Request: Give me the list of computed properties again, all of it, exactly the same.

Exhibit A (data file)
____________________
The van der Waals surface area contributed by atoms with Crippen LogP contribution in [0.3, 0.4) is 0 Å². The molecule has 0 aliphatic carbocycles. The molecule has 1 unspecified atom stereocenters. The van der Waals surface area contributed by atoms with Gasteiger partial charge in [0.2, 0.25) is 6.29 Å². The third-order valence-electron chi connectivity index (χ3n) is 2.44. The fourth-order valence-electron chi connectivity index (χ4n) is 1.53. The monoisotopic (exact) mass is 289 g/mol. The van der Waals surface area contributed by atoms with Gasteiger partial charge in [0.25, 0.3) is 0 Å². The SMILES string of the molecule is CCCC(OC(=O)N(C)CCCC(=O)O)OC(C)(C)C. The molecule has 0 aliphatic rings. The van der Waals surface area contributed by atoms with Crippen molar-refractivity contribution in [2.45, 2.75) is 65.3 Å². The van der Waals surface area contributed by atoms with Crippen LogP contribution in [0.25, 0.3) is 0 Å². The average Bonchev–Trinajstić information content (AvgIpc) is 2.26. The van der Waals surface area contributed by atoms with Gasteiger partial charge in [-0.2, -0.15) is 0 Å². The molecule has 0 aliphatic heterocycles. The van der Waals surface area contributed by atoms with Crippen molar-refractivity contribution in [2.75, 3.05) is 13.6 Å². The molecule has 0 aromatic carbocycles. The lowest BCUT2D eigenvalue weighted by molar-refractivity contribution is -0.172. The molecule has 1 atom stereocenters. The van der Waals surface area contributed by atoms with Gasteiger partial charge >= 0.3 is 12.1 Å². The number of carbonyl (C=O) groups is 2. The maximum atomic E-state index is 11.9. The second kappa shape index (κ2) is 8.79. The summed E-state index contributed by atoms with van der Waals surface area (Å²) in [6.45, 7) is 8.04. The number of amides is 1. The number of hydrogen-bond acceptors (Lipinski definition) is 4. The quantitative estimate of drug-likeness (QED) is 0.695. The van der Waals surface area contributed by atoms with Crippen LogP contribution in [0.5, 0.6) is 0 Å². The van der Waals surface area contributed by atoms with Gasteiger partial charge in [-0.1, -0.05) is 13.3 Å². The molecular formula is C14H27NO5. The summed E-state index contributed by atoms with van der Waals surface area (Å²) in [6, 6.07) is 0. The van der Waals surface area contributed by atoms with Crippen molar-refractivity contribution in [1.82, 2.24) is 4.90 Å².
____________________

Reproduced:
The van der Waals surface area contributed by atoms with Crippen LogP contribution in [0.3, 0.4) is 0 Å². The molecule has 0 aliphatic carbocycles. The molecule has 1 unspecified atom stereocenters. The van der Waals surface area contributed by atoms with Gasteiger partial charge in [0.2, 0.25) is 6.29 Å². The third-order valence-electron chi connectivity index (χ3n) is 2.44. The fourth-order valence-electron chi connectivity index (χ4n) is 1.53. The monoisotopic (exact) mass is 289 g/mol. The van der Waals surface area contributed by atoms with Gasteiger partial charge in [0.25, 0.3) is 0 Å². The SMILES string of the molecule is CCCC(OC(=O)N(C)CCCC(=O)O)OC(C)(C)C. The molecule has 0 aliphatic rings. The van der Waals surface area contributed by atoms with Crippen molar-refractivity contribution in [2.45, 2.75) is 65.3 Å². The van der Waals surface area contributed by atoms with Crippen LogP contribution in [0.25, 0.3) is 0 Å². The average Bonchev–Trinajstić information content (AvgIpc) is 2.26. The van der Waals surface area contributed by atoms with Gasteiger partial charge in [-0.2, -0.15) is 0 Å². The molecule has 0 aliphatic heterocycles. The van der Waals surface area contributed by atoms with Crippen molar-refractivity contribution in [2.75, 3.05) is 13.6 Å². The molecule has 0 aromatic carbocycles. The lowest BCUT2D eigenvalue weighted by molar-refractivity contribution is -0.172. The molecule has 1 atom stereocenters. The van der Waals surface area contributed by atoms with Gasteiger partial charge >= 0.3 is 12.1 Å². The number of carbonyl (C=O) groups is 2. The maximum atomic E-state index is 11.9. The second kappa shape index (κ2) is 8.79. The summed E-state index contributed by atoms with van der Waals surface area (Å²) in [6.45, 7) is 8.04. The number of amides is 1. The number of hydrogen-bond acceptors (Lipinski definition) is 4. The quantitative estimate of drug-likeness (QED) is 0.695. The van der Waals surface area contributed by atoms with Crippen LogP contribution in [0.5, 0.6) is 0 Å². The van der Waals surface area contributed by atoms with Gasteiger partial charge in [-0.1, -0.05) is 13.3 Å². The molecular formula is C14H27NO5. The summed E-state index contributed by atoms with van der Waals surface area (Å²) in [6, 6.07) is 0. The van der Waals surface area contributed by atoms with Crippen molar-refractivity contribution in [1.82, 2.24) is 4.90 Å².